It is increasingly common for millennials to loosen their purse strings by ₹one lakh on a smartphone and more than this on a premium laptop. Young professionals in metro cities have to battle a great peer-pressure to avoid joining a gym that charges a high membership fee, or to not buy a car which is at least as expensive as their neighbour’s, if not more.
Such compulsions, and many more, might help you move around with your head held high in your society, but financially speaking – these decisions are not only unwise, they are disastrous.
Although there is nothing wrong in buying an expensive smartphone or joining a premium gym, or driving a luxury car, but only if they don’t burn a hole in your pocket. Also, small expenses — more often than not — don’t matter much individually, but collectively, they make a sizable sum, and if invested rightly – can grow into a considerable amount.
Deepak Kumar Aggarwal, a Delhi-based financial advisor and chartered accountant, echoes the same sentiments. “I often tell my clients to cut down on avoidable expenses and increase their allocation to mutual funds or at least fixed deposits. Some of them don’t realise that there is an infinitely vast difference between expenditure and investment. While the former will simply go down the drain, the latter will return to you with sizable appreciation,” says Aggarwal.
How to save money
There could be a dozen reasons for you to cough up money to buy this product, take that membership or order something luxurious. And as we pointed out, everything should appear financially rational so long as it fits in your pocket.
The financial experts and money manager advise to avoid wasteful recurring expenses.
“It is the recurring expenses which are more harmful to your long term financial planning than the one-time expense. For instance, an amount of ₹4,000 a month might appear small, it accumulates to ₹48,000 a year -- with which you can buy 10 gms of gold. So, instead of wasting ₹4,000 a month, you can buy a small piece of jewellery at the end of the year,” explains Deepak Kumar Aggarwal.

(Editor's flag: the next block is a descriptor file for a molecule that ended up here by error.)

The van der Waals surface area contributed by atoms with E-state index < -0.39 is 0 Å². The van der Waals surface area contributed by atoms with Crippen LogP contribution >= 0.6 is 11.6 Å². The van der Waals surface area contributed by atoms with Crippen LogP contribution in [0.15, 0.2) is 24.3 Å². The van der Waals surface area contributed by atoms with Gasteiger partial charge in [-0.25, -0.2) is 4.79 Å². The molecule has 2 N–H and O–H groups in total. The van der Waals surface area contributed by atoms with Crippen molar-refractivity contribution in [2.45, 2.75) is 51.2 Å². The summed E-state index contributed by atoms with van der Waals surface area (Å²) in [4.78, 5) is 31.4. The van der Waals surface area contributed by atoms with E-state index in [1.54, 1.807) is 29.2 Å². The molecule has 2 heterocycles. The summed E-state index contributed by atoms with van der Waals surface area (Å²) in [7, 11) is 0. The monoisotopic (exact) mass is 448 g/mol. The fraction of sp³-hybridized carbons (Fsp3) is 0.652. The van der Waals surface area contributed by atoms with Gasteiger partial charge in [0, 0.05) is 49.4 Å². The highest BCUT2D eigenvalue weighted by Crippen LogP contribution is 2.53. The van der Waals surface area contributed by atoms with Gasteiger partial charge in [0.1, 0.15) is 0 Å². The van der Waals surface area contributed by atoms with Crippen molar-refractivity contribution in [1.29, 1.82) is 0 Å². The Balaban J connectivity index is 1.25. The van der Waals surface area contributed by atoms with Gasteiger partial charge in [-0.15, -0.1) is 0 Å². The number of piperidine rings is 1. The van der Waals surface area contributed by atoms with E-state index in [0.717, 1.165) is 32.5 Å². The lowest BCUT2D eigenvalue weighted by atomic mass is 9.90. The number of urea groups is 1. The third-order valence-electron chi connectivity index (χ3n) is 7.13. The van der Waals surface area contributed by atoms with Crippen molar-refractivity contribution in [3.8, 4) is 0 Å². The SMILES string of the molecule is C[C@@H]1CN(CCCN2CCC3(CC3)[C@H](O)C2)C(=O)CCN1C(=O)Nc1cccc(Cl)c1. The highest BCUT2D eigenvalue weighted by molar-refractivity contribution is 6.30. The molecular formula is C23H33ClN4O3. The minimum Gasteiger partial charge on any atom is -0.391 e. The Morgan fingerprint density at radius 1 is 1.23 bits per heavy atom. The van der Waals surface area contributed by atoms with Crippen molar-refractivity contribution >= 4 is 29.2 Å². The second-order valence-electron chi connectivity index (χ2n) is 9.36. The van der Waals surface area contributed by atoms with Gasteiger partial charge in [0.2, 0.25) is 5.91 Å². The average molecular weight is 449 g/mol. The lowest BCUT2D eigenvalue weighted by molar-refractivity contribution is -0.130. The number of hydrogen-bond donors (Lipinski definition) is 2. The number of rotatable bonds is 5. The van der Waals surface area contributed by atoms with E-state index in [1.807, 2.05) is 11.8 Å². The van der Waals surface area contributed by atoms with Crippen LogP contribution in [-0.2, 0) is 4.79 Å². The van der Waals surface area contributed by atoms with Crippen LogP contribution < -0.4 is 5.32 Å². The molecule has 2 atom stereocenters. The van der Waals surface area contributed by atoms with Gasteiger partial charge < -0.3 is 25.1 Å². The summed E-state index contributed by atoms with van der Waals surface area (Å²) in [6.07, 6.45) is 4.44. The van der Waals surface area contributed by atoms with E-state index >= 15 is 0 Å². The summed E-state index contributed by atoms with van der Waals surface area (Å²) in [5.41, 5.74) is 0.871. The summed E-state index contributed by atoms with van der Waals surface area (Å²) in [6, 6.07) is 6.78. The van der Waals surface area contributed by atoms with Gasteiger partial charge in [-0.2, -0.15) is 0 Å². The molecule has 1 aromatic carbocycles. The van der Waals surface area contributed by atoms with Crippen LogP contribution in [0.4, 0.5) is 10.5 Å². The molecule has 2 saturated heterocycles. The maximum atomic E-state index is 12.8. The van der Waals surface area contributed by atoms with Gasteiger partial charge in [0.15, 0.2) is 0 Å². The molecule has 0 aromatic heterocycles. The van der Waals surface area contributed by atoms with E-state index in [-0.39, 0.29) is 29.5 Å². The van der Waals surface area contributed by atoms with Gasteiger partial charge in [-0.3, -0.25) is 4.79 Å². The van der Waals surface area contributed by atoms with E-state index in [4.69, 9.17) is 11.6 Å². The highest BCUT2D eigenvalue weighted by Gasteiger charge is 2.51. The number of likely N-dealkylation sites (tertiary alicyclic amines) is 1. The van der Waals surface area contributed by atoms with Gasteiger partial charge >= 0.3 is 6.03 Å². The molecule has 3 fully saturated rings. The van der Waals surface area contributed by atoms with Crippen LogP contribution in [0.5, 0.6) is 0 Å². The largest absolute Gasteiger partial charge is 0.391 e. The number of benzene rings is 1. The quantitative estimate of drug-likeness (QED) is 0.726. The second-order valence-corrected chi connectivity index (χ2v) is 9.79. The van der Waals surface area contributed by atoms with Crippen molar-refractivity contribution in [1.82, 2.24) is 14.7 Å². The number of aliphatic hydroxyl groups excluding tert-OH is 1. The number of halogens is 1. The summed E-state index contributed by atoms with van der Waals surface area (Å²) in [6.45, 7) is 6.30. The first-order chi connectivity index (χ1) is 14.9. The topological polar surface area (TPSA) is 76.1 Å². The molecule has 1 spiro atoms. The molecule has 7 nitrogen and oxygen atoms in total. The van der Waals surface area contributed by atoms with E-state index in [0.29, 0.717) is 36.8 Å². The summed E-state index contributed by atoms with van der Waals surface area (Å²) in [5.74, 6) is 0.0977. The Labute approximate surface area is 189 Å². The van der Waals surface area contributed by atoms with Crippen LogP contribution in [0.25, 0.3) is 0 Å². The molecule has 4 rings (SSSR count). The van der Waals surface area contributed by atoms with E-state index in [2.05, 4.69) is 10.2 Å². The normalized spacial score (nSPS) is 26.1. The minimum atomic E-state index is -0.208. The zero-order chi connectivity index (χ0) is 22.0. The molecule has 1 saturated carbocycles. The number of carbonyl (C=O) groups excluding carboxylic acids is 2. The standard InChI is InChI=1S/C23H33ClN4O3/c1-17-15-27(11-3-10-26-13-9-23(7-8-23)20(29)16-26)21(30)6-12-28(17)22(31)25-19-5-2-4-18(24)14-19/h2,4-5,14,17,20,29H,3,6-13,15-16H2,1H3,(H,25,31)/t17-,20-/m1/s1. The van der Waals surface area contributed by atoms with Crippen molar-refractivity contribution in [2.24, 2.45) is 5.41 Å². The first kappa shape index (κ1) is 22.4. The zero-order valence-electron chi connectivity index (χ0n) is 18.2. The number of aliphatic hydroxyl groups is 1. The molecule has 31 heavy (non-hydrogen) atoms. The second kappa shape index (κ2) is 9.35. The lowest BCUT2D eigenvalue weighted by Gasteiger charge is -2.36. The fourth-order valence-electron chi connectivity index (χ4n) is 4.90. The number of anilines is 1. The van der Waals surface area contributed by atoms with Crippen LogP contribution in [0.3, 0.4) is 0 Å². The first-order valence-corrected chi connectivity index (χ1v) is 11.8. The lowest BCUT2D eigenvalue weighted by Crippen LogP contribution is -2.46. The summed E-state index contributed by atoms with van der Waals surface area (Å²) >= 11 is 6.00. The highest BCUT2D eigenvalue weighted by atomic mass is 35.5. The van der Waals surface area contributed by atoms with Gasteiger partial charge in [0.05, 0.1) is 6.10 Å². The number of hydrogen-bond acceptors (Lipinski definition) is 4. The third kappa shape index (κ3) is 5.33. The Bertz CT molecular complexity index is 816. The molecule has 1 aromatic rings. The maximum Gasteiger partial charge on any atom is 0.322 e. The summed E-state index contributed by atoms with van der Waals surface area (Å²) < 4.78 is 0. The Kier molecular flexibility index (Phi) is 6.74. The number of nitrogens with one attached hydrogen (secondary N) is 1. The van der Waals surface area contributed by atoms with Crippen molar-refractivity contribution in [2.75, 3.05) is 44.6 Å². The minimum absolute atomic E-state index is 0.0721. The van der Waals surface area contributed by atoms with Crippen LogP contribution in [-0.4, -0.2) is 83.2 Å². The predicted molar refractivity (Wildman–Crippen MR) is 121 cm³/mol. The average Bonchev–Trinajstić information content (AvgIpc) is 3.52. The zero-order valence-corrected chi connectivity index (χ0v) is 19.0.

Ace investor Warren Buffet once said, ‘Don’t save what is left after spending. Instead spend what is left after saving.’ Let us understand this with an example. Suppose, you have come to a conclusion that you must keep ₹30,000 per month aside to meet your long term financial obligations such as buying a house and car, paying for your child’s education and saving for retirement, then there shouldn’t be any reason whatsoever to spend more, leaving you with less than ₹30,000 in your hand every month.
So, unless you stick to this personal finance rule, you are unlikely to save adequate money that would meet your financial and retirement goals.
Need Versus luxury
In a quest to save money, remember that you don’t have to compromise your quality of life. Some expenses are avoidable, while some are, in fact, an investment of sorts, and would bear fruits in the long run. For example, someone could be a passionate photographer who visits wildlife sanctuaries and national parks to unwind from work’s monotony.
For this person, spending ₹50,000 on a smartphone that also doubles as a camera may be a rational decision, instead of spending far more money on a digital camera.
Similarly, joining a gym that charges an affordable fee to stay healthy is undoubtedly better than paying huge medical bills should you fall ill.
Likewise, spending a huge premium on a cashless medical insurance policy for your entire family might appear to be an avoidable expenditure every year. But remember that this huge premium can save your fortune, should anyone in the family get bedridden.
So, we can highlight that high or low prices of a material possession is completely subjective and it depends on the size of your wallet. Something which might look cheap to someone may be prohibitively expensive for you.
And whenever you are set to overspend to satiate your instincts, remember the timeless words of Benjamin Franklin — ‘a small leak can sink a great ship’.